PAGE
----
The United Food and Commercial Workers on Friday joined the Teamsters and Service Workers in abandoning the AFL-CIO, depriving the labor federation of three of its largest unions and close to $28 million of its estimated $120 million budget.
The departure of the 1.4 million member UFCW from the labor federation means the AFL-CIO (search) is losing more than 4 million of its 13 million members.
Earlier this week, the UFCW joined the Teamsters, Service Employees International Union and Unite Here — a group of textile, restaurant and hotel employees — in boycotting the AFL-CIOving the AFL-CIO. Unite Here is still considering its next step.
During the convention, AFL-CIO President John Sweeney (search) was re-elected to another term and he pledged to make changes to address the woes of organized labor (search). But the departing unions say those changes are insufficient.
"The world has changed and workers' rights and living standards are under attack," UFCW President Joe Hansen said in a letter delivered to Sweeney on Friday. "Tradition and past success are not sufficient to meet the new challenges."
The departure of the unions has frustrated labor federation officials.
"The UFCW leadership decision to leave the AFL-CIO, especially when working people are up against the most powerful, anti-worker corporate and governmental forces in 80 years, is a tragedy for working families," said Lane Windham, spokesperson for the AFL-CIO. "Only union's enemies win when unions split our strength."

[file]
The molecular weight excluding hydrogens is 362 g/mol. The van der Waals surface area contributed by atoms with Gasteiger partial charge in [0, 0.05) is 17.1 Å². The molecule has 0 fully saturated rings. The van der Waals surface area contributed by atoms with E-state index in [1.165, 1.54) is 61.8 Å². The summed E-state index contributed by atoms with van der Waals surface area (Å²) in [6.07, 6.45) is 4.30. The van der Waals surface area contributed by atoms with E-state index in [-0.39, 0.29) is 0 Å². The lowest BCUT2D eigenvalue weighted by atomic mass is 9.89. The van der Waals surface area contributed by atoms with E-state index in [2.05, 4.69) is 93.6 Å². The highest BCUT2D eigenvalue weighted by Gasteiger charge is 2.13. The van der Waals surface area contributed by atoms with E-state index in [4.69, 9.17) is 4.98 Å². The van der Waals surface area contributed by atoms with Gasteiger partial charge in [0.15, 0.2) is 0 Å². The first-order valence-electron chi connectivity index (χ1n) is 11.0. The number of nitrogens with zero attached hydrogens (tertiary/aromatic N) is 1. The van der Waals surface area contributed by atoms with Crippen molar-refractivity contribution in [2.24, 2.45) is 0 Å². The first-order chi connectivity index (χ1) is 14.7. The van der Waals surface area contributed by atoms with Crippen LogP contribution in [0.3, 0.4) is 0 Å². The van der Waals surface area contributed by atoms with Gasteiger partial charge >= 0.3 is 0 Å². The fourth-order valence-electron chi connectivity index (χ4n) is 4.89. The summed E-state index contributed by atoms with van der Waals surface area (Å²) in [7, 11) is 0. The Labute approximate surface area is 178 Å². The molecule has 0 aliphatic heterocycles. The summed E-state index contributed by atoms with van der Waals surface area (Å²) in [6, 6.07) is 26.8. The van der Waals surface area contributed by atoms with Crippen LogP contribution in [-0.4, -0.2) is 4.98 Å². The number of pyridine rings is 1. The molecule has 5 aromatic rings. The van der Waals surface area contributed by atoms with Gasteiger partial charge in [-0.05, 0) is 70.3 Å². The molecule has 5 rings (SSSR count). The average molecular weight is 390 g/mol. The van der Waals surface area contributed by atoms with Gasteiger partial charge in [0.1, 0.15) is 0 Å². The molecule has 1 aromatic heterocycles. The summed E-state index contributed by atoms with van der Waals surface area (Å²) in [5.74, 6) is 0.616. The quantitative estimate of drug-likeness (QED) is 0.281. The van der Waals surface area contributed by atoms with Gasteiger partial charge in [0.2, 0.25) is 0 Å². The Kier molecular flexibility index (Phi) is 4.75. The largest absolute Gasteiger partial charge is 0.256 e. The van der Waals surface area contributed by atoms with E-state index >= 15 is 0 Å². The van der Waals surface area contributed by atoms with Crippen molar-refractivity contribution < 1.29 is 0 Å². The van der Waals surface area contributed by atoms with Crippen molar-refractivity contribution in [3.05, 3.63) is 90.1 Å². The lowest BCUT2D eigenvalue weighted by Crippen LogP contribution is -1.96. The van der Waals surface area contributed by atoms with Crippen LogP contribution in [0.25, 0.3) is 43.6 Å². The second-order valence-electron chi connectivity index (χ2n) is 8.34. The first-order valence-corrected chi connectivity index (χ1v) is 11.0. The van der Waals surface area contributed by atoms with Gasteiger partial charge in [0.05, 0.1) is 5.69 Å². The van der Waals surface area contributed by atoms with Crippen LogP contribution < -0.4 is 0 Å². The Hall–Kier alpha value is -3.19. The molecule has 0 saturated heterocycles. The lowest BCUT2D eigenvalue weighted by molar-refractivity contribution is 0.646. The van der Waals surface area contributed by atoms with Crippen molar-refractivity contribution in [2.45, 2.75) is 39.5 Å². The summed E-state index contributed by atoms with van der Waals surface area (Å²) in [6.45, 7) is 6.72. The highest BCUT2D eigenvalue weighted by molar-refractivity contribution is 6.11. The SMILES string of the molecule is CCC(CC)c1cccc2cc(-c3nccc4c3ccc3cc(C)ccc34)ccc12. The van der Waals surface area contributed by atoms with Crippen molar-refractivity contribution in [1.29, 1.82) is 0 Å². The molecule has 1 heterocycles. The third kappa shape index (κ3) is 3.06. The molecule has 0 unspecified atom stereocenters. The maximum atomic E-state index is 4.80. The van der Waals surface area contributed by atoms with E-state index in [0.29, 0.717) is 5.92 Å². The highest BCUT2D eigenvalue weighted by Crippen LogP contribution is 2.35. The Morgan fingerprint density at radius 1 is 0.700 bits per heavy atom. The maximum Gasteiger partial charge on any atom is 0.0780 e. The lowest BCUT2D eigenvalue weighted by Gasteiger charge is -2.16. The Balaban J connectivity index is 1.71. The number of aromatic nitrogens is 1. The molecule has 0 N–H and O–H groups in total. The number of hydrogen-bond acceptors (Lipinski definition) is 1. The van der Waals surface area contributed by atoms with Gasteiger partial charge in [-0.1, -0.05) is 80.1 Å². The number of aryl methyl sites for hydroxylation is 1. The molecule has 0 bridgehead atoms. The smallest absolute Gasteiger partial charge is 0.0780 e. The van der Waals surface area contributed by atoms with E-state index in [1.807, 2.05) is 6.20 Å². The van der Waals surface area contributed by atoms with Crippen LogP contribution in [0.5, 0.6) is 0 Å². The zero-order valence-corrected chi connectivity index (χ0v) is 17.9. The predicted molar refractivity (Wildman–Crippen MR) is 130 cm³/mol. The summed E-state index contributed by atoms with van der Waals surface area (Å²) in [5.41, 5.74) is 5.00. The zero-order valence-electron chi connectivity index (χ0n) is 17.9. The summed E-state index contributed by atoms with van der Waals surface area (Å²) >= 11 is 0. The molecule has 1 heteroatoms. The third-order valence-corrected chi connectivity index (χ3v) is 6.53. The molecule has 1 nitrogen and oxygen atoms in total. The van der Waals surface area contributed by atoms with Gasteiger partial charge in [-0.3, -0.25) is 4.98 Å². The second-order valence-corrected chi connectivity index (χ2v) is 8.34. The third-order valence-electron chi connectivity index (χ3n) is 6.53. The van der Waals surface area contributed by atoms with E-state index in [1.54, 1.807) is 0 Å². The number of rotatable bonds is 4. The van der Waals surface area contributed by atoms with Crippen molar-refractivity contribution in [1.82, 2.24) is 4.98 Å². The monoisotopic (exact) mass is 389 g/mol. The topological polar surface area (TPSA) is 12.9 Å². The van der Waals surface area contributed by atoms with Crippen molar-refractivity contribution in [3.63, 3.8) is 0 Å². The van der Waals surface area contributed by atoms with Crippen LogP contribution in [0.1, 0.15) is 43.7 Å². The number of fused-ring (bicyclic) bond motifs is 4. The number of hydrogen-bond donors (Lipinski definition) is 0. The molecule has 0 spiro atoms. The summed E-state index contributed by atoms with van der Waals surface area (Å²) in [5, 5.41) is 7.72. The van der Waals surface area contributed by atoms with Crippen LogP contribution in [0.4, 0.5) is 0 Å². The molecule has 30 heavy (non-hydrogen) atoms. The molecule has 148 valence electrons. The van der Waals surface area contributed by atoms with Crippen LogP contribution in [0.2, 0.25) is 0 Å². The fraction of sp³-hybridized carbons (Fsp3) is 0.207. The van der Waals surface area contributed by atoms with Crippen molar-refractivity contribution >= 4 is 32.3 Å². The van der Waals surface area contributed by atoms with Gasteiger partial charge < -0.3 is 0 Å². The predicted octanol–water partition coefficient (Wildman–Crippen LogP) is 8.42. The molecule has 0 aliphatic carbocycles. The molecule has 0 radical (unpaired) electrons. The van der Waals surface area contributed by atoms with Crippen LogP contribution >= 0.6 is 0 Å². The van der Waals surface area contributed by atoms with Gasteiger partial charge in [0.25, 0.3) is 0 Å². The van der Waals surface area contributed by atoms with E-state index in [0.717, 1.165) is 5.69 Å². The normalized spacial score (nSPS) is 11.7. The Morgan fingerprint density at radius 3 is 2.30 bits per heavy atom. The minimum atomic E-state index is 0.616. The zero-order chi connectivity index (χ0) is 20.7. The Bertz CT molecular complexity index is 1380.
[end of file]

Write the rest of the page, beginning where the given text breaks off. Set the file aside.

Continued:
The unions breaking away from the AFL-CIO want to commit more money to recruiting new members and complain that the federation has committed too much money and placed too much emphasis on backing political candidates — particularly Democrats.
Hansen of UFCW said during a conference call that his union is healthy financially and that its alliance with the Teamsters and service workers is about cooperation, not money. Hansen said leaving the federation was not about saving money, adding: "I plan to devote as much money as I can to organizing."
Hansen noted that "politics are extremely important. We might be more selective in some ways, searching out politicians who will support workers."
At the same time, he said politicians who support labor will still see "a broad front of support" from unions.
"While our affiliation ends, our commitment to work with the AFL-CIO and unions affiliated with the AFL-CIO on issues and programs where we share common goals remains unchanged," Hansen said in his letter to Sweeney. "I believe our movement is united in our basic principles and values, even if we pursue different strategies."
The departure is part of the biggest rift in organized labor since 1938, when the CIO split from the AFL. Supporters of the breakup note that labor made big gains while the two groups competed.
When the AFL-CIO merged in the 1950s, one of every three private-sector workers belonged to a labor union. Now, less than 8 percent of private-sector workers are unionized.